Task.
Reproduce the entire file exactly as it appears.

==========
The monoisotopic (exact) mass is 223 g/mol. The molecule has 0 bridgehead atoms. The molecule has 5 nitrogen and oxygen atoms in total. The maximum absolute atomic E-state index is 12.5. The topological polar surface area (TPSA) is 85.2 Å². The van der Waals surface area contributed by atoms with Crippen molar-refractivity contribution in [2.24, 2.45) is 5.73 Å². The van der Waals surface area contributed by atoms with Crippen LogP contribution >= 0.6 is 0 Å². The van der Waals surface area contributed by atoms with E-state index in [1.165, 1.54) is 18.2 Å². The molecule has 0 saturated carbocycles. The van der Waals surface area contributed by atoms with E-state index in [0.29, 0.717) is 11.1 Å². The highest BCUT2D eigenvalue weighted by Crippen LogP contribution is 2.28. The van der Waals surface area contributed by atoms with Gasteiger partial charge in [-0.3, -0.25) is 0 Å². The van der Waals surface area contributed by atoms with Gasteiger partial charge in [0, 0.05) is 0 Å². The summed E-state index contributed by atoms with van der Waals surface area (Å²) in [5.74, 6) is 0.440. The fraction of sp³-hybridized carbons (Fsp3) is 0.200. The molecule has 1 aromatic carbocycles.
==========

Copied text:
The monoisotopic (exact) mass is 223 g/mol. The molecule has 0 bridgehead atoms. The molecule has 5 nitrogen and oxygen atoms in total. The maximum absolute atomic E-state index is 12.5. The topological polar surface area (TPSA) is 85.2 Å². The van der Waals surface area contributed by atoms with Crippen molar-refractivity contribution in [2.24, 2.45) is 5.73 Å². The van der Waals surface area contributed by atoms with Crippen LogP contribution >= 0.6 is 0 Å². The van der Waals surface area contributed by atoms with E-state index in [1.165, 1.54) is 18.2 Å². The molecule has 0 saturated carbocycles. The van der Waals surface area contributed by atoms with E-state index in [0.29, 0.717) is 11.1 Å². The highest BCUT2D eigenvalue weighted by Crippen LogP contribution is 2.28. The van der Waals surface area contributed by atoms with Gasteiger partial charge in [-0.3, -0.25) is 0 Å². The van der Waals surface area contributed by atoms with Gasteiger partial charge in [0, 0.05) is 0 Å². The summed E-state index contributed by atoms with van der Waals surface area (Å²) in [5.74, 6) is 0.440. The fraction of sp³-hybridized carbons (Fsp3) is 0.200. The molecule has 1 aromatic carbocycles.